The White House's campaign to rebuild ties with corporate America gets the ultimate photo opportunity Monday when President Obama crosses Lafayette Park and steps into the imposing headquarters of the U.S. Chamber of Commerce.
The gesture may surprise Americans who recall that Obama, just four months ago, said the group may have used foreign money to air ads attacking Democrats, or that a senior aide called the Chamber's political tactics a "threat to our democracy."
And the applause certain to fill the ornate Hall of Flags inside the cavernous Chamber building might seem jarring given the tens of millions of dollars the group spent to fight Obama's signature health-care overhaul and deliver the House majority to the Republicans.
Both sides are eager to show a new era of warm feelings, with the Chamber in need of bipartisan bona fides and Obama seeking credibility with centrist voters and corporate donors as he ramps up his reelection campaign.
But Monday is also likely to show that tensions remain close to the surface.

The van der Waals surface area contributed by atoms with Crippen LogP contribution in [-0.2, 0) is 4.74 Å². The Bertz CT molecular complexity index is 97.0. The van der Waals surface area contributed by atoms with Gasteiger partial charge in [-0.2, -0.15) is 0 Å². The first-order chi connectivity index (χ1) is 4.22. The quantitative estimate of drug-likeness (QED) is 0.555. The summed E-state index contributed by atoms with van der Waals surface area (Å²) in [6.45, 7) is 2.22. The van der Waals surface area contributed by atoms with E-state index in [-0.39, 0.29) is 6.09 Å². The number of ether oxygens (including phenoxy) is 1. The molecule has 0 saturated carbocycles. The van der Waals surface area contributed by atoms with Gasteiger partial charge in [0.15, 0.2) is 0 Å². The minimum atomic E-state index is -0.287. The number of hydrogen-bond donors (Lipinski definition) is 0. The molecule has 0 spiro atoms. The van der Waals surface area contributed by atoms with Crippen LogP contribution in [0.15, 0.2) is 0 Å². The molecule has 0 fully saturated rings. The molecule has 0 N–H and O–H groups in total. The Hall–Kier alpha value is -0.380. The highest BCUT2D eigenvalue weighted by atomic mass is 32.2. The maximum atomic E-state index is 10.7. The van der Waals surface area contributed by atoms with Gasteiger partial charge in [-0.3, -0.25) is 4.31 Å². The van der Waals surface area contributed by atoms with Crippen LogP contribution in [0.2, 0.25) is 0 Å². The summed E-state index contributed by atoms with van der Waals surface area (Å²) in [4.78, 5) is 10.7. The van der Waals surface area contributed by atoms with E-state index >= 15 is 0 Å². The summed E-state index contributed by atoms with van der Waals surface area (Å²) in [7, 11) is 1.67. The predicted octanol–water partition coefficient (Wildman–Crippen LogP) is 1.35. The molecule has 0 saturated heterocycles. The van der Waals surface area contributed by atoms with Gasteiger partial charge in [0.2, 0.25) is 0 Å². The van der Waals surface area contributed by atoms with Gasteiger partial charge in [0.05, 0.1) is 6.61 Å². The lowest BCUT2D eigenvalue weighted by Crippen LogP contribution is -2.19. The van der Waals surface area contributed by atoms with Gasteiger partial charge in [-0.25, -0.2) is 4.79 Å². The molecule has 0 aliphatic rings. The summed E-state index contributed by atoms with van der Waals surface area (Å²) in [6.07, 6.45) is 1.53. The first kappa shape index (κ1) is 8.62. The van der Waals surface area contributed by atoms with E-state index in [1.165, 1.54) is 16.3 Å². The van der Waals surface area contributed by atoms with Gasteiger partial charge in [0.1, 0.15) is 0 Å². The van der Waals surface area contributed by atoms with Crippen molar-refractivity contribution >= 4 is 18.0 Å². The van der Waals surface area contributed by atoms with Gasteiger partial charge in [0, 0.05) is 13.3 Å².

Obama, even as he calls for cooperation on a range of issues such as revamping the corporate tax code, passing a South Korea free-trade deal and fixing the nation's schools, will reiterate his defense of the new restrictions on insurance companies that make up the core of the health-care law that the Chamber wants repealed. And he will implore corporations to spend the profits that many are stockpiling.
Previewing his Chamber remarks in his Saturday radio address, Obama said he will tell company executives that they have an "obligation" to "hire our workers, and pay decent wages, and invest in the future of this nation."
Chamber officials, meanwhile, say that they still expect their campaign spending next year to exceed the group's $50 million budget of 2010. They say their organization does not get involved in presidential politics. If spending follows the 2010 model, however, it will go almost entirely toward helping the GOP extend its House margin and possibly win control of the Senate. That effort could have the additional effect of mobilizing Republican voters in presidential battlegrounds such as Florida and Virginia, which are expected to have competitive Senate races.
Read more at The Washington Post.